Does Boehner lawsuit hold danger for Obama?
President Obama is reaping political benefits from the GOP-controlled House plan to sue him for overreaching his executive authority. But the White House has good reason to take the lawsuit seriously, analysts say.
Washington — So far, President Obama has made great sport of the lawsuit House Republicans are planning against him.
He calls the lawsuit a “political stunt” and a distraction from the important matters Congress should be addressing. And the boon to Democratic coffers is beyond doubt. Since June 25, when House Speaker John Boehner (R) of Ohio announced his intention to sue Mr. Obama, the House Democratic campaign committee alone has raised $7.6 million. Talk of impeachment, started by the far right and magnified by Democrats, has only opened the money floodgates wider.
But while impeachment chatter isn’t serious, the lawsuit is – and cannot be dismissed lightly by the White House, even if its chances of success are low, political analysts say.
“The administration has to treat this seriously, and that will take up some of its time and emotional energy and focus,” says Cal Jillson, a political scientist at Southern Methodist University in Dallas.
It also can’t be ruled out with 100 percent certainty that the lawsuit will fail, even though many legal scholars predict it will be thrown out over Congress’s lack of “standing” – the right to bring suit in the first place.
The lawsuit, not yet filed in court, will accuse Mr. Obama of exceeding his constitutional authority – specifically, for delaying the employer mandate in the Affordable Care Act (ACA) without going through Congress. The Republican-led House approved the suit on Wednesday.
But beyond the specifics of the suit, the expected legal action will also focus attention on the larger question of Obama’s wide use of executive power. The president blames Republicans in Congress for being unwilling to compromise, leaving him no choice but to use his “pen and phone” to get things done.
Critics call Obama an imperial president, and their list of grievances is long. To name just a few: He employed “prosecutorial discretion” to delay deportation of hundreds of thousands of young undocumented immigrants. He unilaterally changed several elements of the ACA, not just the employer mandate. He declared an anti-gay rights law unconstitutional. He altered the work requirements under welfare reform.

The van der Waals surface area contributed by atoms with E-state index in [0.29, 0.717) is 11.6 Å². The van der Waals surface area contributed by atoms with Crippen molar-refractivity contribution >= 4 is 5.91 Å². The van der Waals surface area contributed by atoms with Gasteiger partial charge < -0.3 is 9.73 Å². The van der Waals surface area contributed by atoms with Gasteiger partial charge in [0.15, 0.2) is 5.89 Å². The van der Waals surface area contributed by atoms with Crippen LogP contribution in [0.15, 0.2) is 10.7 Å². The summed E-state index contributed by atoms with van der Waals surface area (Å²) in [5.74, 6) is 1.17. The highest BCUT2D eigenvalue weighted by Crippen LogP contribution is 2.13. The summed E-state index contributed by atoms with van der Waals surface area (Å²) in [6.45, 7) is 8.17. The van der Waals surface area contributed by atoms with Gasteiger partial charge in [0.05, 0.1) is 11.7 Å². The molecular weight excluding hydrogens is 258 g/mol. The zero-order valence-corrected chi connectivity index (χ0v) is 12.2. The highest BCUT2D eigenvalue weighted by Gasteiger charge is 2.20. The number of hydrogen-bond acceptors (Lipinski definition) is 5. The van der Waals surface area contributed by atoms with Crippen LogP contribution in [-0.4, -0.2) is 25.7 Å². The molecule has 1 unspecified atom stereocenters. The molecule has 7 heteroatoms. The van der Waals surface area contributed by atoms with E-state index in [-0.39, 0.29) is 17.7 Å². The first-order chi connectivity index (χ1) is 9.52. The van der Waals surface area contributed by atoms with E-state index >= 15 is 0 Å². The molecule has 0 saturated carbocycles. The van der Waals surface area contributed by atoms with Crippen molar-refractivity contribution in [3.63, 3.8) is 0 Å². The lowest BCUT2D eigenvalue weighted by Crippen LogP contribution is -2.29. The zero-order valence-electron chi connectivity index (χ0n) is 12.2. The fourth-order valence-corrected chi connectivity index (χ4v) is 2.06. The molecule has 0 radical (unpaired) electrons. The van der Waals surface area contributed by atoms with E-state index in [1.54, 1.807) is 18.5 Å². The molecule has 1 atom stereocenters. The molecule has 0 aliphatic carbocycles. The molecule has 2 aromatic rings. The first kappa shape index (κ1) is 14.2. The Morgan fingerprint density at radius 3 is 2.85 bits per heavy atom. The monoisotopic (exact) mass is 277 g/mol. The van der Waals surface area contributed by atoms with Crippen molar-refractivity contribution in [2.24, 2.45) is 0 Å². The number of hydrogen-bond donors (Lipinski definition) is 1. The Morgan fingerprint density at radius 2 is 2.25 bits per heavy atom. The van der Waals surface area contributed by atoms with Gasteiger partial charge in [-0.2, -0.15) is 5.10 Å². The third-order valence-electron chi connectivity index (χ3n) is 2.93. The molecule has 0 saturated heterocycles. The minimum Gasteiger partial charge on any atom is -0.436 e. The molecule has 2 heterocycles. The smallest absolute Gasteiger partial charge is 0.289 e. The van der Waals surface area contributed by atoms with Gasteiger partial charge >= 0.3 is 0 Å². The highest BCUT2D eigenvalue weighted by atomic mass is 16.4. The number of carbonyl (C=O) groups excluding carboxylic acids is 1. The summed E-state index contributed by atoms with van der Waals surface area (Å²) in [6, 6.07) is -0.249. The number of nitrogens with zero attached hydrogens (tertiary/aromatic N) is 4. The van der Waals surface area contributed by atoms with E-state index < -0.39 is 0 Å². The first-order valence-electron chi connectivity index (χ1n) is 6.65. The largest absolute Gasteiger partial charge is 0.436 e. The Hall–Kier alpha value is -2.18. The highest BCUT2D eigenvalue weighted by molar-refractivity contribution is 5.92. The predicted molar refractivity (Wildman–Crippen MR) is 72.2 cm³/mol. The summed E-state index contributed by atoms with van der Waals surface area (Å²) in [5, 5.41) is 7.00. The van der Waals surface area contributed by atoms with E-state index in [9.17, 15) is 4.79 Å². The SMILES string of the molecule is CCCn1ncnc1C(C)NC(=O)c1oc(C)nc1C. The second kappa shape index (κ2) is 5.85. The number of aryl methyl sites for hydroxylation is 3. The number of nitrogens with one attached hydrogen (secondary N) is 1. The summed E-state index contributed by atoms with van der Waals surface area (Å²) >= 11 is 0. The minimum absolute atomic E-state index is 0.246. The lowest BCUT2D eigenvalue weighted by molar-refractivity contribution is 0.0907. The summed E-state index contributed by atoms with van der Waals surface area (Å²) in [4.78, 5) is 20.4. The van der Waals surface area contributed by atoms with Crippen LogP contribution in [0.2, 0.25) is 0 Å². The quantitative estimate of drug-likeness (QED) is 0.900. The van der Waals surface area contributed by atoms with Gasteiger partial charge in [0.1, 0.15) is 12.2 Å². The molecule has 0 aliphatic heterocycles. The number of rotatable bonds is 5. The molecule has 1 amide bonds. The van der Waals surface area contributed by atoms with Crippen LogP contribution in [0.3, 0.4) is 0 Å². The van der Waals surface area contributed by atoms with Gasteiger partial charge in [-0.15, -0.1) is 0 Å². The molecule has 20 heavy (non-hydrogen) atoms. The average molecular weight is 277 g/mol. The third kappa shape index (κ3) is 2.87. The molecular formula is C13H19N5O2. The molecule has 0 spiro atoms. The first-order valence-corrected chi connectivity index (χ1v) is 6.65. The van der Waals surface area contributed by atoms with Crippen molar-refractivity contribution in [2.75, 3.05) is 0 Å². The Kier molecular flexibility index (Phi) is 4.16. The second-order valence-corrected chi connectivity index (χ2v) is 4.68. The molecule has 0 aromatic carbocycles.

Indeed, the Supreme Court slapped down Obama and his administration more than once in the term that just ended. The justices ruled unanimously that the president had exceeded his authority in making temporary appointments to the National Labor Relations Board during a short Senate recess. The high court also ruled that the Environmental Protection Agency had exceeded its authority when it changed the emissions limit for greenhouse gases as prescribed by the Clean Air Act.
Even if the lawsuit against Obama is largely perceived in a political context, coming within months of the November midterms, some legal scholars see vital constitutional issues at stake.
“The lawsuit is necessary to protect the Constitution’s separation of powers, a core means of protecting individual liberty,” write David B. Rivkin Jr. and Elizabeth Price Foley, lawyers advising Boehner on the suit, in an op-ed in The Wall Street Journal. “Without a judicial check on unbounded executive power to suspend the [ACA], this president and all who follow him will have a powerful new weapon to destroy political accountability and democracy itself.”
Whether the public will pay attention to the lawsuit and the message it contains is another matter. As on most issues, there’s a wide partisan divide in public perceptions: 75 percent of Republicans favor the lawsuit, compared with 12 percent of Democrats and 43 percent of independents, according to a CNN/ORC International poll released last Friday. Taken together, 41 percent of Americans think the House should sue Obama.
The poll also found a plurality of Americans – 45 percent – believe the president has “gone too far” in expanding the power of the presidency.
For Boehner, the biggest danger of the lawsuit is that he alarms Democratic voters into turning out in November. While the House appears safely in Republican hands, the Democrats’ hold on the Senate is tenuous. Democrats are famous for low turnout in midterms, and so the lawsuit gambit – which has opened the door to impeachment talk – appears to be a gift.
But there’s a joint danger for both Republicans and Democrats in the lawsuit: Americans may just look at Washington and say “a pox on both your houses.” The nation’s capital is already gridlocked, and the lawsuit just makes the picture worse.
Outside the Beltway, Obama uses Congress – and the Boehner lawsuit – as a foil to rally the public.
“Think about this – they have announced that they’re going to sue me for taking executive actions to help people,” Obama said in a speech at a theater Wednesday in Kansas City, Mo. “So they’re mad because I’m doing my job.”
That argument may rally diehard supporters – who are likely to vote in any case – but for the marginal voter, the highly partisan tone (from both parties) may be a turnoff.
So there’s no guarantee Obama and the Democrats benefit politically. And they do have something to lose.